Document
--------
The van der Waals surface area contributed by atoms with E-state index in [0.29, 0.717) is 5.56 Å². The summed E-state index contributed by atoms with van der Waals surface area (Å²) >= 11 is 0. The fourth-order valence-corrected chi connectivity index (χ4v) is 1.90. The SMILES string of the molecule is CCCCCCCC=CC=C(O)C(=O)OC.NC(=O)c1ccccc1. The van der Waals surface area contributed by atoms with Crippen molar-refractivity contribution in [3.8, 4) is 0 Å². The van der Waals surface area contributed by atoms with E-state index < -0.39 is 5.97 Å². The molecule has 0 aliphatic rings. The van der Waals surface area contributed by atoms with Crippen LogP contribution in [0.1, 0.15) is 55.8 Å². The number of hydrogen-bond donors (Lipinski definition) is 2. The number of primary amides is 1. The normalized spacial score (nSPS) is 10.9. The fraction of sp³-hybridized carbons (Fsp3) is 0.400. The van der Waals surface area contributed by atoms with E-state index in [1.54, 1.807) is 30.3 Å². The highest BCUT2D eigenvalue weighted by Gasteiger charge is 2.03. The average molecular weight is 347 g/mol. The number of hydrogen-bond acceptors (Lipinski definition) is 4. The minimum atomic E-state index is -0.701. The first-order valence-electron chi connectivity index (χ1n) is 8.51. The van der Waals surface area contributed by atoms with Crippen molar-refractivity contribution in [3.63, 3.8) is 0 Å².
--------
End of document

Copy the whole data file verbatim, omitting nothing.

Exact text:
The van der Waals surface area contributed by atoms with E-state index in [0.29, 0.717) is 5.56 Å². The summed E-state index contributed by atoms with van der Waals surface area (Å²) >= 11 is 0. The fourth-order valence-corrected chi connectivity index (χ4v) is 1.90. The SMILES string of the molecule is CCCCCCCC=CC=C(O)C(=O)OC.NC(=O)c1ccccc1. The van der Waals surface area contributed by atoms with Crippen molar-refractivity contribution in [3.8, 4) is 0 Å². The van der Waals surface area contributed by atoms with E-state index < -0.39 is 5.97 Å². The molecule has 0 aliphatic rings. The van der Waals surface area contributed by atoms with Crippen LogP contribution in [0.1, 0.15) is 55.8 Å². The number of hydrogen-bond donors (Lipinski definition) is 2. The number of primary amides is 1. The normalized spacial score (nSPS) is 10.9. The fraction of sp³-hybridized carbons (Fsp3) is 0.400. The van der Waals surface area contributed by atoms with E-state index in [1.54, 1.807) is 30.3 Å². The highest BCUT2D eigenvalue weighted by Gasteiger charge is 2.03. The average molecular weight is 347 g/mol. The number of hydrogen-bond acceptors (Lipinski definition) is 4. The minimum atomic E-state index is -0.701. The first-order valence-electron chi connectivity index (χ1n) is 8.51. The van der Waals surface area contributed by atoms with Crippen molar-refractivity contribution in [3.63, 3.8) is 0 Å².